By Terence Hilton Clarke
Photo: Ilka Hilton-Clarke


Morris' Copper Art for Miss World Auction

A sailor masquerader gets separated from his section during the Parade of the Bands and eventually finds himself amidst another band.

That band is filled to the brim with beautiful women – but there is that one female mas´ player who catches his eye. Enticed and drawn to her, the sailor boy eventually engages in a dance with his new found companion.

It is a scenario that has been captured in charismatic fashion by metal sculptor Glendon Morris in a copper repoussé creation he calls The Spirit of Trinidad.The art work, framed in home-grown teak, was handed over recently to Miss World Trinidad and Tobago, Tya Jané Ramey, at Morris’ Belmont studio.

Ramey, who will be representing this country at the 2019 Miss World competition in London on December 14, will carry the repoussé to England where it will be auctioned off at an event in support of Beauty with a Purpose, a humanitarian programme that has been established as part of the Miss World contest since 2001. Formerly known as the Miss World Scholarship, it allows the participants to be involved in a local charitable cause and has raised hundreds of millions of pounds in the 47 years since the original founding of the Beauty with a Purpose organisation. An award is eventually given to the contestant with the most relevant and important charity drive in her home nation.

Ramey’s contribution has come in the form of Project Esperanza – a helping hand to Venezuelan migrant children in Trinidad and Tobago. With the assistance of the La Romaine Migrant Support Group, participants have been welcomed to this country through a process of breaking down barriers, especially from a cultural angle. The children were exposed to local music and art and there was even a steel band camp facilitated by San Fernando’s Golden Hands Pan Orchestra.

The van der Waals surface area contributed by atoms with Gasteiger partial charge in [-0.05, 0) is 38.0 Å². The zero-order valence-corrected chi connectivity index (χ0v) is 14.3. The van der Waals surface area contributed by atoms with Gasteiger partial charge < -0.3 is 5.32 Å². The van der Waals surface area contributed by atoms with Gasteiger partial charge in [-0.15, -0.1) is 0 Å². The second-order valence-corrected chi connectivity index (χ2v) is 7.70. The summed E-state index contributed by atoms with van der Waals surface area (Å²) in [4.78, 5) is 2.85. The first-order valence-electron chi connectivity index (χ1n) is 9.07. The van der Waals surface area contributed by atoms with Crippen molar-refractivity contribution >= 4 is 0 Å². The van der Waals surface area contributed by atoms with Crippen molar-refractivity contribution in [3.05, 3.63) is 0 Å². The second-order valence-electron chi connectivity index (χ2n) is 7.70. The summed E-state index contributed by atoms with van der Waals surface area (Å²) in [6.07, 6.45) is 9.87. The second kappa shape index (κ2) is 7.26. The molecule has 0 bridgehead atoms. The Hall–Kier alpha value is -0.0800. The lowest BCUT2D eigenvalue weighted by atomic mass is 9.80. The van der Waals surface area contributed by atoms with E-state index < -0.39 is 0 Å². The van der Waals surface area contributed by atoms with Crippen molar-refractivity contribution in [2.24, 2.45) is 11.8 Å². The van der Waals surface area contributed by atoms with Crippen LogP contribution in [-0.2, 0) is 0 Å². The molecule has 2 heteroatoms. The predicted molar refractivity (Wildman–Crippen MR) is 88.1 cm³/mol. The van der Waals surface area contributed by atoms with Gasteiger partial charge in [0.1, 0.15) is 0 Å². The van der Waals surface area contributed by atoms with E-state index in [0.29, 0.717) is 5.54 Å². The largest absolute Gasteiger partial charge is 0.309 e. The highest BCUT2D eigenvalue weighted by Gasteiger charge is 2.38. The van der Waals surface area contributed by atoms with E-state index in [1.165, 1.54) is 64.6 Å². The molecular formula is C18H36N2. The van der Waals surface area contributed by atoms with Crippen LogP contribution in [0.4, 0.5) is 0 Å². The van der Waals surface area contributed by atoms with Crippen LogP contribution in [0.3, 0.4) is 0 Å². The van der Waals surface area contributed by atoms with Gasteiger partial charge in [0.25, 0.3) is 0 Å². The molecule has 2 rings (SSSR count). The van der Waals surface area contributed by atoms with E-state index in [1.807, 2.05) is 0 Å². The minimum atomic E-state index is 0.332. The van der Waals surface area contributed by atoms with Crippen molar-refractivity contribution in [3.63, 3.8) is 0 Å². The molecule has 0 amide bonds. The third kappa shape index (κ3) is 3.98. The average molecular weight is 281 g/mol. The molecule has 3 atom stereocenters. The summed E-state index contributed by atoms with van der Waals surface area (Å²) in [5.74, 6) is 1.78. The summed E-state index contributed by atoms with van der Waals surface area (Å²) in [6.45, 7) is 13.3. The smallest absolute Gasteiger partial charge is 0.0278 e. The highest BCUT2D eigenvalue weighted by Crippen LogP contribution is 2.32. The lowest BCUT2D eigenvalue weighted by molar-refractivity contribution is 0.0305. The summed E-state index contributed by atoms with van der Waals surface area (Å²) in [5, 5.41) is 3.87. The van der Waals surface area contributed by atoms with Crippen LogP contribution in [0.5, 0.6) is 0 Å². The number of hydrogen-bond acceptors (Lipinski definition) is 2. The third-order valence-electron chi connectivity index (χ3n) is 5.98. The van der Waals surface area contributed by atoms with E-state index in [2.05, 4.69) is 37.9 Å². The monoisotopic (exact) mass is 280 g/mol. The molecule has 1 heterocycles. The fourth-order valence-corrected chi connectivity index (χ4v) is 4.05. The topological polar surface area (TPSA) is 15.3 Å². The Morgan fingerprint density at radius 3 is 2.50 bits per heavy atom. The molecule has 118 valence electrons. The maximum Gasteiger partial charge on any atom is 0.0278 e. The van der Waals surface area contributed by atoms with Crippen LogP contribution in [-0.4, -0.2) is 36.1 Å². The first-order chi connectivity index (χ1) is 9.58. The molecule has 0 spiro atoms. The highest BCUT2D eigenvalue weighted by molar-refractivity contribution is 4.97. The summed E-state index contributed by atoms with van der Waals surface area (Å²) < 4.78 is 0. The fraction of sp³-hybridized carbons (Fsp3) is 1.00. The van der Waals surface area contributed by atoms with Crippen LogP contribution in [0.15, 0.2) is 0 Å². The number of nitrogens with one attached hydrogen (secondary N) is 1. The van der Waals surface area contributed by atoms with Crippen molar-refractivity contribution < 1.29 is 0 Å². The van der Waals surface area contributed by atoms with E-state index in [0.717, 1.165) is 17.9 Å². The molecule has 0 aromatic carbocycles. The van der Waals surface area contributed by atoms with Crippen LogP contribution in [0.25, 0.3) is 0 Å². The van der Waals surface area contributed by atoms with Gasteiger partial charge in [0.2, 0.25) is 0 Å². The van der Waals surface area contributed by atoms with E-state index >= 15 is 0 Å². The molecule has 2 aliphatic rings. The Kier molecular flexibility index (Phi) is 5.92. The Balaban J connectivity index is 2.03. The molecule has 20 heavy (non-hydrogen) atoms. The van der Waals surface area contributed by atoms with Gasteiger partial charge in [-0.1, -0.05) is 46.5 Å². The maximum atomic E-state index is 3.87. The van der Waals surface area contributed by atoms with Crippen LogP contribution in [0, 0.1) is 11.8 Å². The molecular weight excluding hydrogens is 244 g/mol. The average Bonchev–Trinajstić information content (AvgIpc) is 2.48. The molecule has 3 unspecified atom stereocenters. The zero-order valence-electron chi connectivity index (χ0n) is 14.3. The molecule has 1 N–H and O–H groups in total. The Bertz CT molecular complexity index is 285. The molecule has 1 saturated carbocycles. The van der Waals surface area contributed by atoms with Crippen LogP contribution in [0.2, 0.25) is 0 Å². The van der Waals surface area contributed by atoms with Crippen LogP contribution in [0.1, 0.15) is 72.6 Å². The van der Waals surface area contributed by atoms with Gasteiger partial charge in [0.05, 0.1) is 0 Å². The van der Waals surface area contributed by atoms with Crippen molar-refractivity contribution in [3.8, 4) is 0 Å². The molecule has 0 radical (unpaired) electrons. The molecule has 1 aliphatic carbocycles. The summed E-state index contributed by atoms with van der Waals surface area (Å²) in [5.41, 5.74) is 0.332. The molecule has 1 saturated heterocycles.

For Glendon Morris, a son of iconic sculptor Ken Morris, and now the foremost copper repoussé artist in Trinidad and Tobago,  the 2019 Miss World event does offer the opportunity to add another layer of sheen to his own career, which started at the age of ten, when he assisted his father with creating carnival costumes and started to learn sculpting. By the time he was 20, he was part of a team that also featured his father, artist Carlisle Chang and mas’ designer Wayne Berkeley at the 1967 International and Universal Exposition in Montreal (Expo 67).

Trained in tool and die sinking and sculpture of metal mounds for reproduction at Compo Industries in Canada, Glendon Morris has managed to add his industrial skills to artistic creation. His metal sculptures and murals have been on display publicly – including at Piarco International Airport and University of the West Indies, St. Augustine – and are to be found in private collections.



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